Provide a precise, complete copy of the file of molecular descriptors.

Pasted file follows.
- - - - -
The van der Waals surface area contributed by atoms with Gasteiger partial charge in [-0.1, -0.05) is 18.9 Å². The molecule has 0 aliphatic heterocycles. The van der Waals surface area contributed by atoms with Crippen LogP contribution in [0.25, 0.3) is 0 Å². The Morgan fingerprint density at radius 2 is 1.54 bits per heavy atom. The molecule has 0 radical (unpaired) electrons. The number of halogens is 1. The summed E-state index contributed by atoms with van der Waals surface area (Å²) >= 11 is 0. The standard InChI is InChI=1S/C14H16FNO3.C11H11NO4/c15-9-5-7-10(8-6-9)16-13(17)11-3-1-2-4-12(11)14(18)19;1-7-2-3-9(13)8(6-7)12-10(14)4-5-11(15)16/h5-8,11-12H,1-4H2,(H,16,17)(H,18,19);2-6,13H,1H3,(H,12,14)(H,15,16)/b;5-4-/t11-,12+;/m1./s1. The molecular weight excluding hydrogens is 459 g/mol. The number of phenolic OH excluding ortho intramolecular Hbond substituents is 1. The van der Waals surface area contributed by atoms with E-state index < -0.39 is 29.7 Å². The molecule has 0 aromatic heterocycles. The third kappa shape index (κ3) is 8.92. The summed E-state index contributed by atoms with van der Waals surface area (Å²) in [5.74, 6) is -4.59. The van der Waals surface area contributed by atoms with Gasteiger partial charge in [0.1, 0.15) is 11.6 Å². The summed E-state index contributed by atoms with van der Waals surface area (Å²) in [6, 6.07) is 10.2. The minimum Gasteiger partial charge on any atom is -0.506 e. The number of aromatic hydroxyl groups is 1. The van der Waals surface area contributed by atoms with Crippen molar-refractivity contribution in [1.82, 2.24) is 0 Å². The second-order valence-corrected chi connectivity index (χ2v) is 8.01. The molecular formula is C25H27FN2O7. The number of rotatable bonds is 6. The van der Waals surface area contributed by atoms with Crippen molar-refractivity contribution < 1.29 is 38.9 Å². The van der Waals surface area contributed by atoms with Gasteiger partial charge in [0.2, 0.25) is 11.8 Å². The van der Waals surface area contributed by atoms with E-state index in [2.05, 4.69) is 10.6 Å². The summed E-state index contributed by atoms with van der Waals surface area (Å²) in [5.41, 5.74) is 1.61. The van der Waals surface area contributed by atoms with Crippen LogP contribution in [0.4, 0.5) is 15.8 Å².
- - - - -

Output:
The van der Waals surface area contributed by atoms with Gasteiger partial charge in [-0.1, -0.05) is 18.9 Å². The molecule has 0 aliphatic heterocycles. The van der Waals surface area contributed by atoms with Crippen LogP contribution in [0.25, 0.3) is 0 Å². The Morgan fingerprint density at radius 2 is 1.54 bits per heavy atom. The molecule has 0 radical (unpaired) electrons. The number of halogens is 1. The summed E-state index contributed by atoms with van der Waals surface area (Å²) >= 11 is 0. The standard InChI is InChI=1S/C14H16FNO3.C11H11NO4/c15-9-5-7-10(8-6-9)16-13(17)11-3-1-2-4-12(11)14(18)19;1-7-2-3-9(13)8(6-7)12-10(14)4-5-11(15)16/h5-8,11-12H,1-4H2,(H,16,17)(H,18,19);2-6,13H,1H3,(H,12,14)(H,15,16)/b;5-4-/t11-,12+;/m1./s1. The molecular weight excluding hydrogens is 459 g/mol. The number of phenolic OH excluding ortho intramolecular Hbond substituents is 1. The van der Waals surface area contributed by atoms with E-state index < -0.39 is 29.7 Å². The molecule has 0 aromatic heterocycles. The third kappa shape index (κ3) is 8.92. The summed E-state index contributed by atoms with van der Waals surface area (Å²) in [5.74, 6) is -4.59. The van der Waals surface area contributed by atoms with Gasteiger partial charge in [0.1, 0.15) is 11.6 Å². The summed E-state index contributed by atoms with van der Waals surface area (Å²) in [6, 6.07) is 10.2. The minimum Gasteiger partial charge on any atom is -0.506 e. The number of aromatic hydroxyl groups is 1. The van der Waals surface area contributed by atoms with Crippen molar-refractivity contribution in [1.82, 2.24) is 0 Å². The second-order valence-corrected chi connectivity index (χ2v) is 8.01. The molecular formula is C25H27FN2O7. The number of rotatable bonds is 6. The van der Waals surface area contributed by atoms with Crippen molar-refractivity contribution < 1.29 is 38.9 Å². The van der Waals surface area contributed by atoms with Gasteiger partial charge in [0.2, 0.25) is 11.8 Å². The van der Waals surface area contributed by atoms with E-state index in [2.05, 4.69) is 10.6 Å². The summed E-state index contributed by atoms with van der Waals surface area (Å²) in [5.41, 5.74) is 1.61. The van der Waals surface area contributed by atoms with Crippen LogP contribution in [0.4, 0.5) is 15.8 Å².